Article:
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What will help us move forward in our modern world? How can we truly harness and channel the goodness of human beings to create a better world for everyone? What rhetorical questions will best facilitate these answers?
For anyone living in a big city or even a relatively small town right now, it can be easy to see that many people living in close proximity to one another does not necessarily create a community.
Think of your immediate next door neighbors. What are their names? What are your interactions with them like? (If applicable).
The irony of living in a big apartment building or condo is the limited extent to which people will interact in socially meaningful ways despite there being no shortage of fellow human beings around with whom to develop relationships.
For home owners, does anyone remember the good old block party? Me neither. Halloween has come and gone and that's about as close to a neighborhood party as I've seen in my 30 years on Earth.
Genetically, we all have ties to a life of true community where we embodied the idea that it takes a village to raise a child. Small intimate communities where everyone helps out with their innate talents and skills towards their own greater growth and fulfillment as well as for the benefit of everyone around them.
Consider the isolationism built into the modern world. We live in separate dwellings, drive to work in our own cars, (or keep our eyes firmly on our own "smart"phones while using public transportation).
We work in our own office or cubicle, or perhaps simply work remotely from home. And yet, even then we may not truly feel at home or part of the world we inhabit. This is due largely to the erosion of true human relationships from our society which this article is attempting to heal.
If we strip away all the complications of the modern world we can realize that successful human communities involve coming together to mutually assure survival and hopefully "thrival." What we see now is too much competition, not enough cooperation. We compete for jobs we don't really want in order to pay taxes and bills that show no sign of relenting.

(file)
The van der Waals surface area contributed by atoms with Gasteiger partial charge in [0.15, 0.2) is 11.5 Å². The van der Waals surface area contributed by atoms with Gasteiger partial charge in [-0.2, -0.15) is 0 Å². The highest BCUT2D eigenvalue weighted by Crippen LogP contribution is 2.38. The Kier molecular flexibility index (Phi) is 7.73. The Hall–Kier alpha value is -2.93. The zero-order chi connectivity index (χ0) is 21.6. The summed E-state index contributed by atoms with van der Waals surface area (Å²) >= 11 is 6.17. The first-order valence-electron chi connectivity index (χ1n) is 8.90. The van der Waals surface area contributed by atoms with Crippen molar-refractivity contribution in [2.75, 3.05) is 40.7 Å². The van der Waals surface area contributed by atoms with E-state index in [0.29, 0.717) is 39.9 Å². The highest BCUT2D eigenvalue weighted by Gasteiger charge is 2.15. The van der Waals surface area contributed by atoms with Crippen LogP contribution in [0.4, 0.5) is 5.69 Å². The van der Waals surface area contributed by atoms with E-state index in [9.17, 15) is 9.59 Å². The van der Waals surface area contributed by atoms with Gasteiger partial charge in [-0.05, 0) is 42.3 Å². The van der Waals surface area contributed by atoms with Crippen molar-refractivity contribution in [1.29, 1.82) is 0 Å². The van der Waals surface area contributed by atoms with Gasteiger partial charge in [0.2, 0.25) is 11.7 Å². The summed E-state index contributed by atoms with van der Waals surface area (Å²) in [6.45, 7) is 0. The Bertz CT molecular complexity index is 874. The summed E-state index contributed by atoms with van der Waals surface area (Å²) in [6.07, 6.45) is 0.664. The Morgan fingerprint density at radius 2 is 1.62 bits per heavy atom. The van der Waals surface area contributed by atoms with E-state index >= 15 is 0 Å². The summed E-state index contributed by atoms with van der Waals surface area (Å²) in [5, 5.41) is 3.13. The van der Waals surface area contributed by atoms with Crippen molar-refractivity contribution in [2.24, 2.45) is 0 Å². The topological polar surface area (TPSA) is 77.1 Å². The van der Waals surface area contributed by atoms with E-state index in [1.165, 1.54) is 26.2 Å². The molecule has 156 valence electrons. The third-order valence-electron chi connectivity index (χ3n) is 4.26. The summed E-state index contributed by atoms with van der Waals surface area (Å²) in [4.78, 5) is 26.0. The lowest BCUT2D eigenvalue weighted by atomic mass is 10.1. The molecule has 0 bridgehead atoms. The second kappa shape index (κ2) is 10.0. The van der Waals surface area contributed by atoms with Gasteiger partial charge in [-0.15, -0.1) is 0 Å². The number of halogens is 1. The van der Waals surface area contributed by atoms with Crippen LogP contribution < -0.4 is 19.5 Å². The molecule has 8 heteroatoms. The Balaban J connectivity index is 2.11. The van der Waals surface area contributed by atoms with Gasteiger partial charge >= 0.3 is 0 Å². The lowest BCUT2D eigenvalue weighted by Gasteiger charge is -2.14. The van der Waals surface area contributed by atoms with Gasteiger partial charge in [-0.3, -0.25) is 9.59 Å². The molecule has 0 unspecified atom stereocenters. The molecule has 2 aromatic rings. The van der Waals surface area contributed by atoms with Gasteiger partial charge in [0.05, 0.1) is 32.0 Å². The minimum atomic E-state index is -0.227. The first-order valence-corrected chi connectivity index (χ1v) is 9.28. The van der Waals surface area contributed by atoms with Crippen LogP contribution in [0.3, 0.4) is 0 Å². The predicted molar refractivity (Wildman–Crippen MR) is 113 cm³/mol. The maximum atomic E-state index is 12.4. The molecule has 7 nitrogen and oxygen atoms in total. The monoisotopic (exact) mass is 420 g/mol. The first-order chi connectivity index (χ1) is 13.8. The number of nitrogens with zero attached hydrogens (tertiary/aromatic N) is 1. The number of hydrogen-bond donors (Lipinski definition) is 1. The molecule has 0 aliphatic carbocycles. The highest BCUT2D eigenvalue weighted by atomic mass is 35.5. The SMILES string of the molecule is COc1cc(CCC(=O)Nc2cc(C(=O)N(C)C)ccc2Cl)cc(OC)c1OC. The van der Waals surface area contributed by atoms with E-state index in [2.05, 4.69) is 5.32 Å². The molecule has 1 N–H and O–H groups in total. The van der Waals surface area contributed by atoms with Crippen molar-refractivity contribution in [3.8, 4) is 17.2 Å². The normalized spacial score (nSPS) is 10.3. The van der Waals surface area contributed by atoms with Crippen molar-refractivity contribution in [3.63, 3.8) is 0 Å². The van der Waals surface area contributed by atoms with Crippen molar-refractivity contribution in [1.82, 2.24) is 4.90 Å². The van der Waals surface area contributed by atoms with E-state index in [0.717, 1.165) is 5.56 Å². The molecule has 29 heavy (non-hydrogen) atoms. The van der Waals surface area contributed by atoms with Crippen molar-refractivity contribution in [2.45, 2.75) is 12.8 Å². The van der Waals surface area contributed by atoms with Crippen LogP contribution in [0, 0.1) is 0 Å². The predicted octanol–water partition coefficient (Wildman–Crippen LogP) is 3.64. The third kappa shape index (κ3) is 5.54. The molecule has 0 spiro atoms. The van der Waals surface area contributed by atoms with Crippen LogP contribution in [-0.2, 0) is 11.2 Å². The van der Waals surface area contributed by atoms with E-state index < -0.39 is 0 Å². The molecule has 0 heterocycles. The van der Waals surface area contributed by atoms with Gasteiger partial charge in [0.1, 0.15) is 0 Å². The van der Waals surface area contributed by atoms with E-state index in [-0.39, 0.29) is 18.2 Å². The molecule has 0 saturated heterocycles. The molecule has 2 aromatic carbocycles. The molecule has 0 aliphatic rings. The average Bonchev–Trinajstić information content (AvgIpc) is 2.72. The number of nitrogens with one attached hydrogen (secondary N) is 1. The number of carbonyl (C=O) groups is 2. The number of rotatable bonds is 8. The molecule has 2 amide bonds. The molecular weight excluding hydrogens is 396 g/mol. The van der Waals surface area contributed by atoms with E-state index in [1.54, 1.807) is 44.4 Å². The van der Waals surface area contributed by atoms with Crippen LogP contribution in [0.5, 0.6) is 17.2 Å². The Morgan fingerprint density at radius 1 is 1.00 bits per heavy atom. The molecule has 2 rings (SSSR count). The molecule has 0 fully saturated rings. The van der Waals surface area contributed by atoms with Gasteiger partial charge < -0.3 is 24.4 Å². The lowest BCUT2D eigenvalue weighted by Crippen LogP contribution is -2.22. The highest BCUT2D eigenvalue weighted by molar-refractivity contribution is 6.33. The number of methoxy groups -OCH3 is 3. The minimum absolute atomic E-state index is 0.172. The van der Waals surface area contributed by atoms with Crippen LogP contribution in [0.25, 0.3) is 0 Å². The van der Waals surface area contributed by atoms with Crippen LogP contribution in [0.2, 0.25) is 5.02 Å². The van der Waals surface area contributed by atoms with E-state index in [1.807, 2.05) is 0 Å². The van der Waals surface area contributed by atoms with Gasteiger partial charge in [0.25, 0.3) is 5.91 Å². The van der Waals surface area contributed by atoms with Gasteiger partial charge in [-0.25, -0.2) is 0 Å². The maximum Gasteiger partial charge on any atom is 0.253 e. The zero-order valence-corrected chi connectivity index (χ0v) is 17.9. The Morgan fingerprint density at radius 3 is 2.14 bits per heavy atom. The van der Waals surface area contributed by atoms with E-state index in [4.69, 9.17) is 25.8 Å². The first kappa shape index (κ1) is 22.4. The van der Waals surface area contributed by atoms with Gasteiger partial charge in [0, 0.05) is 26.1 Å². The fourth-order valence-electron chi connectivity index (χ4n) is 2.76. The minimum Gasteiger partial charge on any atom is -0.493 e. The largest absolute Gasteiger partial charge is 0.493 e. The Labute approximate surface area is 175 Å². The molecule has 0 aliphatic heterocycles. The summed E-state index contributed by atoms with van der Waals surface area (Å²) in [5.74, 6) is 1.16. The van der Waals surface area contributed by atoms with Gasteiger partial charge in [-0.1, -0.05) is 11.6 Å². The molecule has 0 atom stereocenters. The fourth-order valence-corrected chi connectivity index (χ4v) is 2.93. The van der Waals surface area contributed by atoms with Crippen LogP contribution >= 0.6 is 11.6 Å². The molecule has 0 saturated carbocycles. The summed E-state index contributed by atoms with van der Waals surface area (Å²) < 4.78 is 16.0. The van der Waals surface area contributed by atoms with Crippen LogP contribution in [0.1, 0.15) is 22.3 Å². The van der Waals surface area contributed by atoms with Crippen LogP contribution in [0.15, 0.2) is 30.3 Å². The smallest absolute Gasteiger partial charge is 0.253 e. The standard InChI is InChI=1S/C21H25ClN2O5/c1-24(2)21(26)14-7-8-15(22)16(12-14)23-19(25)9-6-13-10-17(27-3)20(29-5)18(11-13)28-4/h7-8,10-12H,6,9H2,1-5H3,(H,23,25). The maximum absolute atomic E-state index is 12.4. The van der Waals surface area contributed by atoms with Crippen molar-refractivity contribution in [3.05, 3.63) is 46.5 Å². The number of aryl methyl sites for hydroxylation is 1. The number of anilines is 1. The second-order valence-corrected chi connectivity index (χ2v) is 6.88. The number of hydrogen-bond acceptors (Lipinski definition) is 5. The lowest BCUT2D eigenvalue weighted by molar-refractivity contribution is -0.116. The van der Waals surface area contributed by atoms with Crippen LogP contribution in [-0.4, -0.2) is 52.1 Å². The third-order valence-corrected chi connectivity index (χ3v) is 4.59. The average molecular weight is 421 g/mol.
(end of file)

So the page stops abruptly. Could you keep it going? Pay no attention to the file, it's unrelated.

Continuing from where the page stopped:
The local food movement is actually a key factor in beginning to restore the much needed village mentality and sentiment to our world. Consider the irrational happiness we can feel when strolling through a farmer's market. We see smiling faces, entrepreneurs proud of their products, and hard working families coming together in the heart of the village.
We can all relate to food and its cultural importance in our lives. In talking to several farming families they have all told me how fulfilling their lives are in terms of producing food and having a positive community impact. In spite of financial challenges and difficult physical labor involved, 100 percent of new farmers have told me they are overall very happy with their vocation.
We are used to being consumers in an economy that tells us what we "should" be buying. It is now more important than ever to reconnect with what it means to be a producer of our basic needs. Groups like March Against Monsanto are a good example of how people are becoming increasingly aware of the importance of local, sustainable food systems and breaking away from harmful practices that compromise the quality of what we eat.
Now is the time to begin restoring a sense of community and genuine human warmth in our lives, and the local food movement and farmers markets are a great way to start building that today.